Academic journal article Philological Quarterly

George Harbin and the Malet Family Manuscript of Rochester

Academic journal article Philological Quarterly

George Harbin and the Malet Family Manuscript of Rochester

Article excerpt

OF THE VARIOUS NEW SOURCES of Rochester texts brought to attention by Peter Beal in the second volume of the Index of English Literary Manuscripts (1993) two were subsequently singled out by Harold Love in the introduction to his monumental Works of John Wilmot, Earl of Rochester (1999) as "vitally important": (1) the "Hartwell" MS now held in the Beinecke Library as MS Osborn b 334, and the "Harbin" MS contained in volume XXVII of the Thynne papers in the collection of the Marquess of Bath at Longleat. Love judged these manuscripts to be "very closely related," descending from a common source which probably "acquired its texts from Rochester's extended family" (Works of Rochester, 519, xxxvii). Accordingly, he gave special weight to variant readings in the Hartwell and Harbin copies when establishing his texts, in line with his general preference for "private" manuscripts--those compiled not for profit but for personal use, by someone close to Rochester--over the "professional" ones emanating from commercial scriptoria which were favored by Rochester's previous scholarly editors, David Vieth and Keith Walker. This principle has lately been extended by Nicholas Fisher in his edition of The Poems and Lucina's Rape (2010), leading to even greater exposure for the Harbin manuscript in particular. Love, who assembled his texts by "recensional editing," gave final authority to no single copy, whether professional or private. But Fisher, revising Walker, employed "best manuscript" theory. He replaced three quarters of Walker's copy-texts with more private ones, sixteen of them (since "Love drew extensively on ... Hartwell") from Harbin. (2)

The prominence of Hartwell and Harbin in current Rochester textual scholarship contrasts strikingly with the meager extent of our knowledge about the manuscripts themselves. Beal, whilst declaring Hartwell after Osborn b 105 "the single most important MS of Rochester's poems," noted that its "full mysteries ... await explication,"3 and a few years later Love concluded some brief remarks on the manuscript by saying that it had "still to be fully evaluated." (4) But these invitations to further study have not been taken up. More fundamental confusions surround "Harbin": both Love and Fisher refer to the manuscripts former owner, the Rev. George Harbin, as its "scribe," (5) although the index entry to volume XXVII of the Thynne papers states that it is not in his hand, and this is confirmed by the evidence of Harbin's script in his "Memoirs of Gardening," which immediately follows the Rochester copies. The exhaustive tables of variants in Loves edition have now made it possible for readers to situate the Hartwell and Harbin copies within the "transmissional histories" of the poems to which they provide witnesses. But such internal analyses need to be supplemented by complementary external accounts of the transmission of the manuscripts themselves, of the kind that Love provided for Osborn b 105 in a classic article, and most recently for the "personal miscellanies" of Sarah Cowper and Thomas Watson. (6) In the first half of this essay, I use new archival evidence to plot the various stages of the "Harbin" manuscripts journey until its arrival in the hands of George Harbin. This provenance then forms the basis of an examination, in the second half of the essay, of the "private" purposes the manuscript served, in the decades after Rochester's death, for its original owners--members of his wife's extended family, the Malets of Somerset.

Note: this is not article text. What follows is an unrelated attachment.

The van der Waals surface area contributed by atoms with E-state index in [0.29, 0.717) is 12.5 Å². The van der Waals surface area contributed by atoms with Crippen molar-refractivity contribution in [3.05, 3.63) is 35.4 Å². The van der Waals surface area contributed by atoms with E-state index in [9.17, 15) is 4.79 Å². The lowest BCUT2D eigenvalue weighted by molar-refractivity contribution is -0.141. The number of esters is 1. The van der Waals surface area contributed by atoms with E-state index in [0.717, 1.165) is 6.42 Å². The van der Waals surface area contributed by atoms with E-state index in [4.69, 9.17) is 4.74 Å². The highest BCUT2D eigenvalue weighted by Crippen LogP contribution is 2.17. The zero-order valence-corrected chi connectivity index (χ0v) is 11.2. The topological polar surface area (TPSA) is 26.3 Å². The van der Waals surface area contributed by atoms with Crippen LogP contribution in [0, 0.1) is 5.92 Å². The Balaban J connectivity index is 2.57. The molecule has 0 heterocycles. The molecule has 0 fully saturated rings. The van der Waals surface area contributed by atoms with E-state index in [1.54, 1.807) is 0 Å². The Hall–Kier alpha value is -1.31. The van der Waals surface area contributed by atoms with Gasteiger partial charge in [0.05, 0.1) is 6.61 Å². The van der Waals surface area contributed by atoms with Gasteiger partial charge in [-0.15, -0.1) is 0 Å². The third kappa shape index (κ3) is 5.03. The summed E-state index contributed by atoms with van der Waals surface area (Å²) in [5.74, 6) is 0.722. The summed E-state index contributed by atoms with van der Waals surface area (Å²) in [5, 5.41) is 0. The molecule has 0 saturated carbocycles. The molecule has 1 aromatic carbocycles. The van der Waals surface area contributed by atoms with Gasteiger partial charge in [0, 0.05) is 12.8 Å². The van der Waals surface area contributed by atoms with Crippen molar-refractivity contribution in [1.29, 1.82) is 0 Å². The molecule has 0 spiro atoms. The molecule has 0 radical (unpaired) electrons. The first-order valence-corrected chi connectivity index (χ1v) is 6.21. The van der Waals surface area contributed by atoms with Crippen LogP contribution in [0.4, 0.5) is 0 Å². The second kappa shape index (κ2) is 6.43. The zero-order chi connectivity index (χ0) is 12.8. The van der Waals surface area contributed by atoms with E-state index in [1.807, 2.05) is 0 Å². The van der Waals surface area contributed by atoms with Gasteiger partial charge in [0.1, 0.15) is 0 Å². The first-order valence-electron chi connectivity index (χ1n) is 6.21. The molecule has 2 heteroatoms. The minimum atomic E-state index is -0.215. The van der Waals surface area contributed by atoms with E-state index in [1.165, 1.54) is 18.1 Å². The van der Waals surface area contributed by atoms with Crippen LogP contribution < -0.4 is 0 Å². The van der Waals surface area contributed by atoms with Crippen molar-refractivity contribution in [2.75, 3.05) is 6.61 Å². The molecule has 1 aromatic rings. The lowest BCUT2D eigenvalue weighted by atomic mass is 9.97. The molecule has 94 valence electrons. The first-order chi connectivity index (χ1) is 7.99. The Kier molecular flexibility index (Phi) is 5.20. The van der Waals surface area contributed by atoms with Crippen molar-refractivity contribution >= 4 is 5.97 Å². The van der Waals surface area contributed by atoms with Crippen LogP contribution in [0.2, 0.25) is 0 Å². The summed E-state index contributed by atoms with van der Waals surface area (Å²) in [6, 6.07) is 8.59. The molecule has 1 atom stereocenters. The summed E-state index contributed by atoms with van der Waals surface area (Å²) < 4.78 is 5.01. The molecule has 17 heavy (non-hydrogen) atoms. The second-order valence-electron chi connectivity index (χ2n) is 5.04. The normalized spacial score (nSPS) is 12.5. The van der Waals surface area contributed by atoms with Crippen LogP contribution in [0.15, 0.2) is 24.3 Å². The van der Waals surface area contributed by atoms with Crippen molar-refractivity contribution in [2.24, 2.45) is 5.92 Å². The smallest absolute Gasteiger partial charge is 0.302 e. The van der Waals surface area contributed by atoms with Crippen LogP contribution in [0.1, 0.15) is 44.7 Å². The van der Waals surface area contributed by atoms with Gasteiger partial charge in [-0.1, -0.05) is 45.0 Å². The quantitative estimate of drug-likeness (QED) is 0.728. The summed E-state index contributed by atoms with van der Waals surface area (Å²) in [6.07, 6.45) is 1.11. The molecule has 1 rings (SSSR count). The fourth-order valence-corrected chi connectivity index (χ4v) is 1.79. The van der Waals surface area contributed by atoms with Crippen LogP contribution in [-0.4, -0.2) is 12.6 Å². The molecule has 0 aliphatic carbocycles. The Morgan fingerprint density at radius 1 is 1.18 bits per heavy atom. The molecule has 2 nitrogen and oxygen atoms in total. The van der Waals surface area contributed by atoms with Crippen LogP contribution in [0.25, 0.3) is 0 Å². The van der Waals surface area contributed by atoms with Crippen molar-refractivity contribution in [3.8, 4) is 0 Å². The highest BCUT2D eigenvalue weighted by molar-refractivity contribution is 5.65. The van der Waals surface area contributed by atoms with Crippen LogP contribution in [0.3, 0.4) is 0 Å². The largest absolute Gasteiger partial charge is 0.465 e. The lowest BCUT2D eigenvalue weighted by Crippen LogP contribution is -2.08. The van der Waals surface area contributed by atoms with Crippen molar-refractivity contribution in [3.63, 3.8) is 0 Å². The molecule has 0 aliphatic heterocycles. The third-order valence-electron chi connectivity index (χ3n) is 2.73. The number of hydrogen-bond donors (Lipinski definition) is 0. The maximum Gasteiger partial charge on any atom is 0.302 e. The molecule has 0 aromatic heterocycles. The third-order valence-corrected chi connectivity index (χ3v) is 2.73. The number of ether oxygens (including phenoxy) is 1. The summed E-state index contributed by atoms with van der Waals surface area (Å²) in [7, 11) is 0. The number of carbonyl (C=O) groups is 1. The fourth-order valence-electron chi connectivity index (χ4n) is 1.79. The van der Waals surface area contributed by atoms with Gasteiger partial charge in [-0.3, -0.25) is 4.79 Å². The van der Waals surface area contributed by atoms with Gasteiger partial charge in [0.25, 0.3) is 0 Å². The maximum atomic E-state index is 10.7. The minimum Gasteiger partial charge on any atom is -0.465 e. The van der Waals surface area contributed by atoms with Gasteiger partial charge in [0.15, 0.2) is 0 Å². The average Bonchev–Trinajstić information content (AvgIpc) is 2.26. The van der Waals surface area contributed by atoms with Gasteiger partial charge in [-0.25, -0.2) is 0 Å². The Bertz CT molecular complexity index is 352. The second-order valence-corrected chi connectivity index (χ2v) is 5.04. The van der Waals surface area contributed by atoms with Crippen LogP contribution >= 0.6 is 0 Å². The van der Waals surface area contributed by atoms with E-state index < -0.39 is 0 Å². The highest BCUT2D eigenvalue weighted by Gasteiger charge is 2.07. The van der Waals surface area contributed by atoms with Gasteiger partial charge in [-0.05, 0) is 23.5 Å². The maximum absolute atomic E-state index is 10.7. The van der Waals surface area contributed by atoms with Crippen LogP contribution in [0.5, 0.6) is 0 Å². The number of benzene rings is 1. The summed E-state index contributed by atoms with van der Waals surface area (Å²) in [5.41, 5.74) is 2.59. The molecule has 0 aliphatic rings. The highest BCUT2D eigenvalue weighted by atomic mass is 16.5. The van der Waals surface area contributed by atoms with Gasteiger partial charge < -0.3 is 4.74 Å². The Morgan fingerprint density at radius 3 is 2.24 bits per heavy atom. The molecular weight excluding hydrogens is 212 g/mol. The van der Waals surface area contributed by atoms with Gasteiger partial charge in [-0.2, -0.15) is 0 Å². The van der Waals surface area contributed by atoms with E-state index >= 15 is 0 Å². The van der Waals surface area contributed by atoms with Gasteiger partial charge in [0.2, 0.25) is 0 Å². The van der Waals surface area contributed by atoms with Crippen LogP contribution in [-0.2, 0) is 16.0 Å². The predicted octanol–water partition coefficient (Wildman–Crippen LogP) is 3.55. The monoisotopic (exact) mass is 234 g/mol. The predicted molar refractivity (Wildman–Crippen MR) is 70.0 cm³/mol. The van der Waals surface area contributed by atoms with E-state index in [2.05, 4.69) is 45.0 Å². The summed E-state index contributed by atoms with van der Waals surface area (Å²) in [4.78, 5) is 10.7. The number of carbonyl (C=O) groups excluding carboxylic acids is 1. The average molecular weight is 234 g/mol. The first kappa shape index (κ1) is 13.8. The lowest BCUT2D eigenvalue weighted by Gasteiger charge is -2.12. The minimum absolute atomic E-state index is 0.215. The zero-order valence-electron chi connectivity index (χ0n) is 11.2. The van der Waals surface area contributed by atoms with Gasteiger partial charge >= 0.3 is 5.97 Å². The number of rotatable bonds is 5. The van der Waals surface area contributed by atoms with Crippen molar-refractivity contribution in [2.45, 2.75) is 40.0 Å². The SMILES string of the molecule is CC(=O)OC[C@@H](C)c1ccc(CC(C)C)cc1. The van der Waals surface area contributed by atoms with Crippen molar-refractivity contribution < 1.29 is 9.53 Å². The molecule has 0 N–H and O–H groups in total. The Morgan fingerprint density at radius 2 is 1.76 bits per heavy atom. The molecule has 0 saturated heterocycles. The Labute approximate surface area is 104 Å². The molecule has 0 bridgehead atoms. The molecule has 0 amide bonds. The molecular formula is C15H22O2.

I

George Harbin was born in 1665, one of the six surviving children of the prosperous London merchant John Harbyn and his wife Mary. (7) He went to St. Paul's School and from there to Emmanuel College, Cambridge, taking his B.A. in 1687. A year later he migrated to Jesus College, as a Fellow-Commoner, where his reputation for learning brought him to the attention of Francis Turner, Bishop of Ely and Visitor of the College, to whom he subsequently became chaplain. …

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